Winter 2018/19 Operations Mostly Uneventful
Emilie Nelson, ISO vice president of operations, told the Management Committee that there were two noteworthy periods of cold conditions this winter.
The first cold wave produced the winter peak of 24,728 MW on Jan. 21 — Martin Luther King Jr. Day — topping the 24,330-MW 90/10 day-ahead forecast. In advance of the holiday weekend, NYISO coordinated with transmission owners and neighboring RTOs, and participated in calls with the Northeast Power Coordinating Council. The ISO also recalled some New York transmission facilities back into service, she said.
The second cold period began when an arctic front arrived Jan. 30 and stretched into Feb. 2.
“The ISO’s fuel survey inventories indicated sufficient alternate fuels, so again we appreciate that process,” Nelson said. She noted there was no need for statewide supplemental capacity commitments, demand response, emergency actions such as voltage reduction or public appeals, or emergency energy purchases from neighboring regions.
The New York Control Area’s transmission infrastructure provided excellent performance, she said.
Interstate and local natural gas pipelines all remained in service, though they issued many gas alerts, daily and hourly operational flow orders (OFOs), and notices signaling that interruptible gas customers may not be able to get gas.
“Even with relatively few cold days, New York experienced a high number of OFO conditions this season, which may become more prevalent and constraining at higher temperatures than compared to the past,” Nelson said.
She pointed out the record amounts of LNG shipped this winter, with the Northeast Gateway Deepwater terminal hitting a record sendout flow rate of more than 800,000 MMBtu/day on Feb. 1, while Canaport and Everett LNG also saw high levels of imports this season.
Fuel assurance will continue to be important, highlighting the significance of NYISO’s ongoing fuel and energy security project, Nelson said.
Increasing Board Compensation
Interim CEO Rob Fernandez said NYISO is proposing to raise compensation for its Board of Directors in order to remain competitive in recruiting members.
Under the proposal, the annual retainer for each board member would increase to $65,000 from $55,000, while compensation for attending meetings would rise to $3,500 from $3,000 per meeting. Directors would also earn a flat fee of $5,000 per committee meeting day, which typically entails three or four meetings, compared with the current compensation of $2,000 per committee meeting.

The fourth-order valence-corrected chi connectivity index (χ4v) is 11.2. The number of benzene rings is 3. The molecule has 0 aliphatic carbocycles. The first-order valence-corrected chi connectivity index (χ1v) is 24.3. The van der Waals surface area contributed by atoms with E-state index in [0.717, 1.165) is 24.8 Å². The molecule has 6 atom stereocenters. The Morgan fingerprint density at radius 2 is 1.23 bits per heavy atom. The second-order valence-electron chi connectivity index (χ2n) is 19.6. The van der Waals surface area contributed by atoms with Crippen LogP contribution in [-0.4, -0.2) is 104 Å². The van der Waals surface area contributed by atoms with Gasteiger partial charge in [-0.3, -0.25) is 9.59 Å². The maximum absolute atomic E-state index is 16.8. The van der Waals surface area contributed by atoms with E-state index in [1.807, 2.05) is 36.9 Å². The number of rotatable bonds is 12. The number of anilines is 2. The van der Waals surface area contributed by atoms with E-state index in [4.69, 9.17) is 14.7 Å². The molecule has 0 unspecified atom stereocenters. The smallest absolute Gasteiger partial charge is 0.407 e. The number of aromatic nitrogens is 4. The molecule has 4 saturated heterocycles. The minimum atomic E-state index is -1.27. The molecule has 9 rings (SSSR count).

Fernandez asked stakeholders to provide comments by April 5.
ISO Customer Satisfaction Improves
NYISO last year scored an “extraordinarily high” 90% in overall satisfaction among its customers and market participants, said Don Levy, director of the Siena Research Institute, which conducted the member surveys.
“We’re sort of on the outside end of a satisfaction bell curve, so it is challenging to keep moving it up, but this year we did see it move up a point,” Levy said.
The survey comprised three platforms: customer inquiry, market participants and CEO strategic outreach.
Levy said areas for improvement identified in the surveys included how the ISO explains policies and procedures; transparent operations; considerations of individuals’ input; conducting comprehensive long-term grid planning; advancing technological infrastructure; and providing information to policymakers, stakeholders and investors.
“We will note that, in terms of transparency, we have seen significant improvements over the year,” Levy said.
New Zone J Operating Reserves Go to Board
The MC approved establishing operating reserve demand curves that assign a $25/MWh value to the proposed reserve requirements for Zone J (New York City), following a recommendation by the Business Issues Committee. (See NYISO Business Issues Committee Briefs: March 13, 2019.)
Ashley Ferrer, NYISO energy market design specialist, reiterated her presentation to the BIC showing that the requirements would necessitate procuring 500 MW of 10-minute reserves and 1,000 MW of 30-minute reserves.
NYISO is not proposing to revise the Zone J requirement during Thunderstorm Alert (TSA) events in order to ensure implementation for June. However, Ferrer said that, absent further evaluation of the appropriate reserve requirements during TSA events, use of a $500/MWh demand curve price could result in unnecessarily high pricing outcomes during those events.
TSAs are called when actual or anticipated severe weather conditions lead the ISO to reduce transmission limits into Southeast New York.
The ISO will submit the proposal to the board in April and file Tariff revisions with FERC seeking approval to implement them in June.
Tariff Revisions Clarify TCC Credit Calculation
The MC approved Tariff revisions to clarify how to calculate the holding requirement for historic fixed-price transmission congestion contracts (HFPTCCs) that do not align with the beginning of a capability period by using proposed enhancements previously approved by stakeholders.
Sheri Prevratil, NYISO’s manager of corporate credit, said three HFPTCCs have start dates that do not match the first day of a capability period. The ISO identified the issue while developing software to use the market clearing price to calculate the credit requirement for fixed-price TCCs.
“The [proposed] methodology is consistent with the current methodology,” Prevratil said.
— Michael Kuser